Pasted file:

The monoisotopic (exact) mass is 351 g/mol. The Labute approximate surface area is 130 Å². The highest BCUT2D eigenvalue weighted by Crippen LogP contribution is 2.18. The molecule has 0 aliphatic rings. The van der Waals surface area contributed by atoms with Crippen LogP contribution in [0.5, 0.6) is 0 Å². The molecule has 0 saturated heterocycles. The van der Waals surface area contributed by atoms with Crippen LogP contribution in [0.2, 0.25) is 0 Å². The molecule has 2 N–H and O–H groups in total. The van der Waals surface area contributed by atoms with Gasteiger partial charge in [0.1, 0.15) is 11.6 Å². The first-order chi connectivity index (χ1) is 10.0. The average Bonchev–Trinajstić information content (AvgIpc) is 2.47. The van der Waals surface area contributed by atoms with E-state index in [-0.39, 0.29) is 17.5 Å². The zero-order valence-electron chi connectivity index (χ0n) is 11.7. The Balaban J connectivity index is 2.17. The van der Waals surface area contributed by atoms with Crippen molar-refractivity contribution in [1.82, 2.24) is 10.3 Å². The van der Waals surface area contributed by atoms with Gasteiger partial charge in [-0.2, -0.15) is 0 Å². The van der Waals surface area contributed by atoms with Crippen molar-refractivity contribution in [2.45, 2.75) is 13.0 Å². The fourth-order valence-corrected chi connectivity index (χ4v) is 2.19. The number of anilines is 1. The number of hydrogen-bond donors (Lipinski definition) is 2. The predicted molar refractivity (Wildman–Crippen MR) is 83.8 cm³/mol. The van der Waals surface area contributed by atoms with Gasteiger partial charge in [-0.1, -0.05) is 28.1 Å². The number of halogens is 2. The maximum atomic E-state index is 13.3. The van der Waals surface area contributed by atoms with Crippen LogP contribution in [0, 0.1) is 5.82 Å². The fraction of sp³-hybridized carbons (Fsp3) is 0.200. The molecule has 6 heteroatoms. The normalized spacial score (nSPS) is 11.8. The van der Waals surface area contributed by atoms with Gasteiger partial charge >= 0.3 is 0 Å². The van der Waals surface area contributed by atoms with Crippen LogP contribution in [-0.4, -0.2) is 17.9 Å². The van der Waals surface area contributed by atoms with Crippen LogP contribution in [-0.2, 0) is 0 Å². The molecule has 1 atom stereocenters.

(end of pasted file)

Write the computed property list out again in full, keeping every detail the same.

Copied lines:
The monoisotopic (exact) mass is 351 g/mol. The Labute approximate surface area is 130 Å². The highest BCUT2D eigenvalue weighted by Crippen LogP contribution is 2.18. The molecule has 0 aliphatic rings. The van der Waals surface area contributed by atoms with Crippen LogP contribution in [0.5, 0.6) is 0 Å². The molecule has 0 saturated heterocycles. The van der Waals surface area contributed by atoms with Crippen LogP contribution in [0.2, 0.25) is 0 Å². The molecule has 2 N–H and O–H groups in total. The van der Waals surface area contributed by atoms with Gasteiger partial charge in [0.1, 0.15) is 11.6 Å². The first-order chi connectivity index (χ1) is 10.0. The average Bonchev–Trinajstić information content (AvgIpc) is 2.47. The van der Waals surface area contributed by atoms with E-state index in [-0.39, 0.29) is 17.5 Å². The zero-order valence-electron chi connectivity index (χ0n) is 11.7. The Balaban J connectivity index is 2.17. The van der Waals surface area contributed by atoms with Crippen molar-refractivity contribution in [1.82, 2.24) is 10.3 Å². The van der Waals surface area contributed by atoms with Gasteiger partial charge in [-0.2, -0.15) is 0 Å². The van der Waals surface area contributed by atoms with Crippen molar-refractivity contribution in [2.45, 2.75) is 13.0 Å². The fourth-order valence-corrected chi connectivity index (χ4v) is 2.19. The number of anilines is 1. The number of hydrogen-bond donors (Lipinski definition) is 2. The predicted molar refractivity (Wildman–Crippen MR) is 83.8 cm³/mol. The van der Waals surface area contributed by atoms with Gasteiger partial charge in [-0.1, -0.05) is 28.1 Å². The number of halogens is 2. The maximum atomic E-state index is 13.3. The van der Waals surface area contributed by atoms with Crippen LogP contribution in [0, 0.1) is 5.82 Å². The fraction of sp³-hybridized carbons (Fsp3) is 0.200. The molecule has 6 heteroatoms. The normalized spacial score (nSPS) is 11.8. The van der Waals surface area contributed by atoms with Gasteiger partial charge >= 0.3 is 0 Å². The van der Waals surface area contributed by atoms with Crippen LogP contribution in [-0.4, -0.2) is 17.9 Å². The van der Waals surface area contributed by atoms with Crippen LogP contribution in [-0.2, 0) is 0 Å². The molecule has 1 atom stereocenters.